December 13-15th, General Prentiss in command at St. Joseph, moved down toward Lexington, where the rebels then were in occupation, and from which point Price's army drew enormous supplies in provisions, clothing and men-the counties contiguous voluntarily contributing, it is said, more to sustain the Confederate cause than all the rest of the State. With Prentiss' movement General Hunter co-operated. His forces were so disposed as to concentrate north or south of Lexington as might be required. A dispatch dated Tipton, Dec. 16th, said: "Yesterday orders were received here for all the forces at this post to hold themselves in readiness to march at a moment's notice. At the same time General Pope, commanding the Department of Central Missouri, at the head of nearly all the troops in winter quarters at Otterville, marched westward towards Warrensburg, for the purpose, it is generally believed here, of cutting off General Price, whom our scouts reported making forced marches to reach Generals Slack and Stein, now in the intrenchments at Lexington. Every body is on the qui vive for startling and good news, as universal confidence is felt in the ability and bravery of General Pope and his army."

The point of interest again became Lexing. ton. It was soon diverted to a point about twenty miles to the south of the river, in the vicinity of Warrensburg, whither Pope had moved to plant himself between Price and

Pope's Advance from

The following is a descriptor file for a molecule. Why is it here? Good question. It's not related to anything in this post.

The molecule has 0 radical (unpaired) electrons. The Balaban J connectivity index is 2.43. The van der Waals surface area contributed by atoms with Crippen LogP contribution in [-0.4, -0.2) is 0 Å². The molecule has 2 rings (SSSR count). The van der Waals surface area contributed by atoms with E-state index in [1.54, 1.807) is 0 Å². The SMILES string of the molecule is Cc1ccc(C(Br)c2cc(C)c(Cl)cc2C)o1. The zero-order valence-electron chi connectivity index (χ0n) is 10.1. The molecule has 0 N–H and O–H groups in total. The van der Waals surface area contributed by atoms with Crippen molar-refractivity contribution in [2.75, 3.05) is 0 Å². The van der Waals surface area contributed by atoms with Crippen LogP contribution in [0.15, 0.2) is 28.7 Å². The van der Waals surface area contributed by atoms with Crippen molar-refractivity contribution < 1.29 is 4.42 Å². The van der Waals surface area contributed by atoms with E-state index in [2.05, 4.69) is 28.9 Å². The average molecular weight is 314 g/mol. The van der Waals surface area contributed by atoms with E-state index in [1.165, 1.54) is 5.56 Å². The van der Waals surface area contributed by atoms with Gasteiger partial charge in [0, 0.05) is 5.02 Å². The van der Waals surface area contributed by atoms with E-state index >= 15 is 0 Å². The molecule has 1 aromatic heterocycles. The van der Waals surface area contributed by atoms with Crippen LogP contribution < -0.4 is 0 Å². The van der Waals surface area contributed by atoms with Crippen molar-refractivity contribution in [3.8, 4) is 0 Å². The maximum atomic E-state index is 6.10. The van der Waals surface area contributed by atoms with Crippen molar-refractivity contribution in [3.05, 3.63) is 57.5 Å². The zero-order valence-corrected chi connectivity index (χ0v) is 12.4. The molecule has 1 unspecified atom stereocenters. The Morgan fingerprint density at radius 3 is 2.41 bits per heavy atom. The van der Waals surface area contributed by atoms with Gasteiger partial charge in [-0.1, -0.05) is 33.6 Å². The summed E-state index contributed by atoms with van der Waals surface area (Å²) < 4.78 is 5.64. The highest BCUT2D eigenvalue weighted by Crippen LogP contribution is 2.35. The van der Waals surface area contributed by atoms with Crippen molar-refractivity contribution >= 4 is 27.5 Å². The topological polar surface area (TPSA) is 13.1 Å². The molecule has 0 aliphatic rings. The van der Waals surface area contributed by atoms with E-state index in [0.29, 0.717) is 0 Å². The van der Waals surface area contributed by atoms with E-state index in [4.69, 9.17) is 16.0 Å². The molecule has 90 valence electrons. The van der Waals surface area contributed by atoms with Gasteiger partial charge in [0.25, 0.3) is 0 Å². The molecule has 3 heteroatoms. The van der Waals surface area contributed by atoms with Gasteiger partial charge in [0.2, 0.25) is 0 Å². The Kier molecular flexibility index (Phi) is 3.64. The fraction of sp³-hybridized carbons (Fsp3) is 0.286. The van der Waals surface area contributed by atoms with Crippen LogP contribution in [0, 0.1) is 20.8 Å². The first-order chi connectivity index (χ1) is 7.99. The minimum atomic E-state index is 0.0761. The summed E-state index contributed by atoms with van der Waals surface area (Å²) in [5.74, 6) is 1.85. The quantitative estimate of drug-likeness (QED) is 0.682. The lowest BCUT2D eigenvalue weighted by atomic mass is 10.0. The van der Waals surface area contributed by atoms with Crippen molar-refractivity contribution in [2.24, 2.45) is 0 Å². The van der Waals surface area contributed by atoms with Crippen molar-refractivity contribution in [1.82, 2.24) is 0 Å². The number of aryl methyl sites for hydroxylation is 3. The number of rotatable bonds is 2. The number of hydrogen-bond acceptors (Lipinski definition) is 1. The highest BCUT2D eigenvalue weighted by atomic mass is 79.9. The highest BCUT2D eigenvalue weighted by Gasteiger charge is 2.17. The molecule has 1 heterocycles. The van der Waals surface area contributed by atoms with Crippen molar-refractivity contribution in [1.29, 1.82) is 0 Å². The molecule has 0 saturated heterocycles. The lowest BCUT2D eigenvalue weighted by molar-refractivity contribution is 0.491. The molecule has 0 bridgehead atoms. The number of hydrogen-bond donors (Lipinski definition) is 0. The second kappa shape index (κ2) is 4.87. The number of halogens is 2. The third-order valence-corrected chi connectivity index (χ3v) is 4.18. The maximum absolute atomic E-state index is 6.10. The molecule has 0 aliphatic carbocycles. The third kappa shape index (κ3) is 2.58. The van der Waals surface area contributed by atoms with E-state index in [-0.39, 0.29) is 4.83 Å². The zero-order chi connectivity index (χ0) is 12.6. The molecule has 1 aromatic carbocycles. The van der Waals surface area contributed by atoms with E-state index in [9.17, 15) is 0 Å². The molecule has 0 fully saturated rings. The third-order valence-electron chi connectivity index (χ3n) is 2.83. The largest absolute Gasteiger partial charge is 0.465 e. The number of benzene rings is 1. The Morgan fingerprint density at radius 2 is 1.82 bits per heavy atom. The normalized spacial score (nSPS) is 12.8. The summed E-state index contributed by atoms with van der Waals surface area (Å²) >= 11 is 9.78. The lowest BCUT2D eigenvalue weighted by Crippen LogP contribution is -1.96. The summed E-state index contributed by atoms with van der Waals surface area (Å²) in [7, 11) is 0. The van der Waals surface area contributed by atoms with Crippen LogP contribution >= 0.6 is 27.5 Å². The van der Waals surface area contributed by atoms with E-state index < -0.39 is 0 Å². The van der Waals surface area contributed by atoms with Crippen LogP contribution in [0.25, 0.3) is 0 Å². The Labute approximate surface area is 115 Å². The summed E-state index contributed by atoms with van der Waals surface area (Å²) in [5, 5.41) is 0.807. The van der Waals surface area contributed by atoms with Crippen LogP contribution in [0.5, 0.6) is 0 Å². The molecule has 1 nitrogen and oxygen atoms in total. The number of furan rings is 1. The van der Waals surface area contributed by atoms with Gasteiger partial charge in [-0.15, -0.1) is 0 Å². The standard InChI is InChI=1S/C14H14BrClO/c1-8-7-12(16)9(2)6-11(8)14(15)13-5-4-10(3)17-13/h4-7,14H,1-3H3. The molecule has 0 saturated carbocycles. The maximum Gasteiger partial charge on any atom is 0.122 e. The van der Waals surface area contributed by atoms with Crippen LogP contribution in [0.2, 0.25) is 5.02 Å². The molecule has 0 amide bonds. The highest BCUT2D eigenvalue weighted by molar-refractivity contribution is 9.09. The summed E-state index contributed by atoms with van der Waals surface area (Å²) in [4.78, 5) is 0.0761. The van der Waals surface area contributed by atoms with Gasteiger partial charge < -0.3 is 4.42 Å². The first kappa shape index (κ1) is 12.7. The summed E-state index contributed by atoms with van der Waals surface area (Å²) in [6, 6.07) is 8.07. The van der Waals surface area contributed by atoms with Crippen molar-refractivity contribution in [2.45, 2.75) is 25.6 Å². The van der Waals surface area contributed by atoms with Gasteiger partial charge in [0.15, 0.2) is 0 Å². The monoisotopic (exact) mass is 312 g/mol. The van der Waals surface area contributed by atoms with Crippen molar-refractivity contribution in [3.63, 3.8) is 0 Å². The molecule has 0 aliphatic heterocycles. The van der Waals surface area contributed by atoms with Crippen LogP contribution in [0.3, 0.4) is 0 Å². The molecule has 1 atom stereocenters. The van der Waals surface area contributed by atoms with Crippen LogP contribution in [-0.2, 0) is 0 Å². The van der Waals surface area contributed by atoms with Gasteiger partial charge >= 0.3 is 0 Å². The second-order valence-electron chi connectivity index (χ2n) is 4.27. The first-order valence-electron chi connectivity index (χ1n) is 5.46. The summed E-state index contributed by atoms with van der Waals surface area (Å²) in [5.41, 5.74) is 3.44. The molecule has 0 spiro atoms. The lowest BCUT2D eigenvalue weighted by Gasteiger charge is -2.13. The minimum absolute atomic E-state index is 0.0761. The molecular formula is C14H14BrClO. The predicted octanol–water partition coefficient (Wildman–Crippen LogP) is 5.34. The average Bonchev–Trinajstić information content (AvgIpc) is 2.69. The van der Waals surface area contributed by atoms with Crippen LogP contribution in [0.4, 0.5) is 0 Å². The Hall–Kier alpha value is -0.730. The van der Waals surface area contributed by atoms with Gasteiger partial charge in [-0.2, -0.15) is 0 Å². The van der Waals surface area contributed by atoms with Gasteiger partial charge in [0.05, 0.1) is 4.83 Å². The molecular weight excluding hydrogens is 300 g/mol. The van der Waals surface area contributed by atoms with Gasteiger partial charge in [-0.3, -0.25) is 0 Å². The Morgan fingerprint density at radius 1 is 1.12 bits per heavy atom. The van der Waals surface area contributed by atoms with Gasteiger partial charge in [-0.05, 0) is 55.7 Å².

the river. Pope disposed his forces with ingenuity and manœuvred them with consummate skill. Strong detachments were left at Laurine bridge, Georgetown, Sedalia, and at a point twelve miles southwest of the latter place-dispositions made to blockade all the avenues of communication between Price's camps-then at Rose Hill and Clinton, north of the Grand river branch of the Osage, and at Osceola and Lexington. Pope's main body pushed on toward Clinton, but he shrewdly diverged from the Clinton road thirty miles from Sedalia, bearing to the west for the purpose of cutting in between Clinton and Rose hill. But, to lure out Price, a cavalry force of two hundred and fifty men under Major Hubbard, drawn from the First Missouri, pressed on to Clinton. Only the enemy's pickets were found there, and Hubbard dashed on, driving in the out guards until he had gone twelve miles beyond Grand river toward the Osceola (main) camp. He then turned northward again, securing his prisoners (sixty in number) and a considerable quantity of supplies, horses and arms. This bold dash into its very lines greatly excited the Osceola camp; but Price did not come out as hoped. He only prepared for retreat.